September 2003

From Wired News – technology to restore waterlogged books

Ellen McCullough writes “It Sucks, but That’s a Good Thing
A very absorbent powder called Super Slurper is useful beyond diapers and oil filters. The new product will restore waterlogged books and will likely hit a library near you sometime next year.
See Wired For The Full Story.”

Nicholas Yeager, co-developer of Super Slurper for the book industry and president of Artifex Equipment, a California company that designs equipment for book conservation, agrees that flooding is one of the major difficulties libraries have to face.

PATRIOT act being used against journalists

Anonymous Patron writes This should sound frighteningly familiar:

“Citing a provision of the Patriot Act, the FBI is sending letters to journalists telling them to secretly prepare to turn over their notes, e-mails and sources to the bureau.”

The case in question has to do with a hacker–nothing to do with terrorism.”

Citing a provision of the Patriot Act, the FBI is sending letters to journalists telling them to secretly prepare to turn over their notes, e-mails and sources to the bureau.

Electronic Databases and Google: How do we promote quality?

Anonymous Patron writes “With libraries paying more and more each year in subscription fees for on-line databases, what are librarians doing to drive traffic to these resources rather than to Google and the web? Even more pressing, what are you doing to accomplish this when at least one of the major database vendors (Gale) is now including a direct link to Google in its major periodical databases? (No link, but go check out the search results of any Infotrac database.)”

The festival of school libraries

News From Russia has a Short Piece that says The wife of the Russian President, Ludmila Putin, has opened a festival of school libraries – “Bibliobraz.” The aim of the festival is to draw the attention of the whole country to “the difficult but so important profession of librarians,” said the wife of the President, as addressing the participants in the festival.

The festival of school libraries which will be held from September 30 to October 2 in Moscow, will be attended by the winners of the school-library contest from all regions of Russia, the workers of literature and art, schoolchildren and representatives of the Education Ministry.

Bomb book tests U.S. free speech

Steve M. Cohen donated This One on Lyle Stuart, the , 81-year-old president of maverick publisher Barricade Books, who they say, is an old hand at testing the limits of free speech and believes people should not be told what they can read.

Barricade’s titles are far from mass-market and bestseller fare. While some have recorded substantial sales from online and mainstream outlets, they remain largely unknown to the general public, and the firm is driven more by principle than profit although it does not disclose financial data.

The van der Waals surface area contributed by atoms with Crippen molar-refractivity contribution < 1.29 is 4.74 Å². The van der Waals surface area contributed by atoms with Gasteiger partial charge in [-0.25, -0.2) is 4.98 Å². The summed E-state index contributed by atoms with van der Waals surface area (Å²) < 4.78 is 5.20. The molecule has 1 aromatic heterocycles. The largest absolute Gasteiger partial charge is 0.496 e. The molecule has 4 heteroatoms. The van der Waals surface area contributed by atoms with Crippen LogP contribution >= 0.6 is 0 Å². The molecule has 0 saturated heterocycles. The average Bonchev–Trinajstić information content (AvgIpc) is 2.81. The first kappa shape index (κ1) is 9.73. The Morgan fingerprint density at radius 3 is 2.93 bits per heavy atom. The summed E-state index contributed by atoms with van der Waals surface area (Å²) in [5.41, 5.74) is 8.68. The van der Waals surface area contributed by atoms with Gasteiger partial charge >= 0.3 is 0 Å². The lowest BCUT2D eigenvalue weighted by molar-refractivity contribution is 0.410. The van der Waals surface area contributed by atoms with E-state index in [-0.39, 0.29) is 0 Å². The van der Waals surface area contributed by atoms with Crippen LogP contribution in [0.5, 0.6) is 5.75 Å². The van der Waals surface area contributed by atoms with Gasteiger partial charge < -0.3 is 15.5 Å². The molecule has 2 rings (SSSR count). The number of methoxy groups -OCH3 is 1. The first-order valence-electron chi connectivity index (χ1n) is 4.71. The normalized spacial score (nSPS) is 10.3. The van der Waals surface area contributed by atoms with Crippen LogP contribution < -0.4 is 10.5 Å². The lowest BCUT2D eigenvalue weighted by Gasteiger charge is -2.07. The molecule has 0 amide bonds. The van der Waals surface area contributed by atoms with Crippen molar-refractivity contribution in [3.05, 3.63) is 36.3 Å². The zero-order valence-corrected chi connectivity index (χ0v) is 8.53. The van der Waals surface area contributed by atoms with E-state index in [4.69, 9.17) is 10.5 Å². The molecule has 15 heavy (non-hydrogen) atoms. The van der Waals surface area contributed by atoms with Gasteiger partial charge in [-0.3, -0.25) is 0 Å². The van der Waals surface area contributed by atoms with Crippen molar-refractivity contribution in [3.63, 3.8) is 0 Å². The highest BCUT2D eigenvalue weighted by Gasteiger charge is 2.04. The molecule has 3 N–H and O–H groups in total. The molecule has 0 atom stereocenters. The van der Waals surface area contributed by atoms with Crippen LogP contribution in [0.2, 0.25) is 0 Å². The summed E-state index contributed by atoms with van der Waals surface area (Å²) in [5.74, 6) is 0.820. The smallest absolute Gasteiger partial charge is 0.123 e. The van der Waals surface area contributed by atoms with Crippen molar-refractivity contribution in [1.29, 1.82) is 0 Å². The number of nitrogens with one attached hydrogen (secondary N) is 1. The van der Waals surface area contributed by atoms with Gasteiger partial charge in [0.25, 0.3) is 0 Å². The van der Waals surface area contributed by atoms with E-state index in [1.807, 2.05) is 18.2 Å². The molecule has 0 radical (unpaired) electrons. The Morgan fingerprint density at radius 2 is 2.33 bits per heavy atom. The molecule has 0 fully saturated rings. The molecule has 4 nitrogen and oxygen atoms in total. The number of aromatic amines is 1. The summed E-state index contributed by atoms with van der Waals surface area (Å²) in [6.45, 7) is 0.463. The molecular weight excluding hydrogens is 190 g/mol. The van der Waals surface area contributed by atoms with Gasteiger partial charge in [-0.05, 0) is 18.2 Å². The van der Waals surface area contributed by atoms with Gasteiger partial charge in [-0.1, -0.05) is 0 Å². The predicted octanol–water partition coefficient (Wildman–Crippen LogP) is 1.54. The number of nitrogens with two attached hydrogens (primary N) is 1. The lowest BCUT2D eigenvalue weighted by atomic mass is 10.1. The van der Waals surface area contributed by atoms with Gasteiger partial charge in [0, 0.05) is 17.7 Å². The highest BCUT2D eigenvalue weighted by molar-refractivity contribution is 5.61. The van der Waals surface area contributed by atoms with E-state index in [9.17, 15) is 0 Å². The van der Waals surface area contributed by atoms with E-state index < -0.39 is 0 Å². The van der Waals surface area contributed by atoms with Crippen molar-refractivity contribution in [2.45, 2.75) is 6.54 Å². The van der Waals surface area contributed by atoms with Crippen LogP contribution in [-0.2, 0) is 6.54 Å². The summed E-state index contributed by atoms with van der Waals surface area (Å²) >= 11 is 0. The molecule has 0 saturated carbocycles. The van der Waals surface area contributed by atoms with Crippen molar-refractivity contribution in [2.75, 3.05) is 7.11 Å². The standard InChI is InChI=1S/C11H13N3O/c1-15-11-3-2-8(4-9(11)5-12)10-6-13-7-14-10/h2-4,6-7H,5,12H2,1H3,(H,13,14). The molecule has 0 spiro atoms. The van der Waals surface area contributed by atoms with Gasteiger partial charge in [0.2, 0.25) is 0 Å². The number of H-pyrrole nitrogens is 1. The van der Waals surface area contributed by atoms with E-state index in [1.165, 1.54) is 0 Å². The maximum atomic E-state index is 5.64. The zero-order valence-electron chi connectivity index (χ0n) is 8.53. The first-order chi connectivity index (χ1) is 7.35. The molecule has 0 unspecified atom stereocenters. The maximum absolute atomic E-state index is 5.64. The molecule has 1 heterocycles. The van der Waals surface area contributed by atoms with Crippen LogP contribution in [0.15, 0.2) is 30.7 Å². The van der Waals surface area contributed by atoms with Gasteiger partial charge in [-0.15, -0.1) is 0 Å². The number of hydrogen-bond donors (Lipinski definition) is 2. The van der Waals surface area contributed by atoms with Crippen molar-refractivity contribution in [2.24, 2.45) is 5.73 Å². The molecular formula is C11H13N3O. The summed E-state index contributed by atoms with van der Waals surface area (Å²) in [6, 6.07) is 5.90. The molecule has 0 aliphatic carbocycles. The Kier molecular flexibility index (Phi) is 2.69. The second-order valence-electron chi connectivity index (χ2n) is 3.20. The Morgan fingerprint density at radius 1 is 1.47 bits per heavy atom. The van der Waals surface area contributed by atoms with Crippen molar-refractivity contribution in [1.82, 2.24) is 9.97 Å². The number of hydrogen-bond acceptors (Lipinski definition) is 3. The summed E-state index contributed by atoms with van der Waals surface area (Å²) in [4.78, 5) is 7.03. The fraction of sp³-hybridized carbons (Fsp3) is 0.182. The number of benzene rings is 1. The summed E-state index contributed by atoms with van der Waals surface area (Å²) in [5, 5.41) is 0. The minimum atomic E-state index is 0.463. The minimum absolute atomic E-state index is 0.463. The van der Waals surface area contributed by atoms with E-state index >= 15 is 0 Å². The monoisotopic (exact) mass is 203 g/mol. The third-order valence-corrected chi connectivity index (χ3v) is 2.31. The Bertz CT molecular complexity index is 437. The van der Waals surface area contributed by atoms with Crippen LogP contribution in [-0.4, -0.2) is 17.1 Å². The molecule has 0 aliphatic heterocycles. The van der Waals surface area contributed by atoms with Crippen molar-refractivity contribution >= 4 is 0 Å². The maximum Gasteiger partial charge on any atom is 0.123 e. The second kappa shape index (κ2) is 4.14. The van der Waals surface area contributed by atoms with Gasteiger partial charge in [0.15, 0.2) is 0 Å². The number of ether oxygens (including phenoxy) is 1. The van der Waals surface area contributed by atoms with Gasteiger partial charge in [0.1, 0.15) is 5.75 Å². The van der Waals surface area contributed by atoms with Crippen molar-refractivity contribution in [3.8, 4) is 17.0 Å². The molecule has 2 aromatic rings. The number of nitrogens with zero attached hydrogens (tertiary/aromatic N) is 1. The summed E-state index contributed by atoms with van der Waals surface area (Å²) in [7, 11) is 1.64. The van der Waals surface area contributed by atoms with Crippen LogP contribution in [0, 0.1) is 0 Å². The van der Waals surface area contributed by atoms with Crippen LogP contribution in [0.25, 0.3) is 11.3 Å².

Time Wild West Web was tamed

John Duncan writes spotted A Toronto Star Column that says it’s time for the Wild West we once proudly called the Internet to grow up.

I can’t quite figure out his point, but he says the pursuit of order and safety on the Internet is why Canada is considering anti-spam legislation and why California just introduced one of the toughest can-spam laws in the world.

It’s why dozens of privacy commissioners from around the world met in Sydney, Australia, earlier this month and unanimously condemned the use of spyware.

Preserving Ephemera of Recall Campaign

rteeter writes “The New York Times has this article on archivists rushing to preserve material from the California recall election. (Registration required)”

They say With just over a week before the election, their campaign bumper stickers, buttons, Web sites and in one case thong underwear are becoming treasured artifacts. Researchers, archivists and historians holed up in museum offices and library basements across the state — people who normally think in terms of years not days — are scurrying to preserve the stuff of this election.

Voice over IP via WLANs

Voice Via WLANs on Horizon

September 29, 2003
By Carmen Nobel

With new products that support voice communication via WLANs, several companies are working toward the goal of having PDAs replace desktop phones.

Symbol Technologies Inc., which caters to vertical customers, has plans for several new devices that marry wireless LAN support with voice capabilities, according to officials at the Holtsville, N.Y., company.

The company plans to add voice support to several of its devices based on Microsoft Corp.’s Pocket PC operating system, as well as a product road map that includes Pocket PC devices designed to support voice over Wi-Fi, officials said.

Through channel partners, Symbol in December will start selling a software option called Voice Communicator that turns a handheld device, running Pocket PC, into a walkie-talkie.

The rest of the story

Librarians to P2P critics: Shhh!

The Globe And Mail is running a CNET Story on the five major U.S. library associations filing a legal brief Friday siding with Streamcast Networks and Grokster in the California suit, brought by the major record labels and Hollywood studios. The development could complicate the Recording Industry Association of America’s efforts to portray file-swapping services as rife with spam and illegal pornography.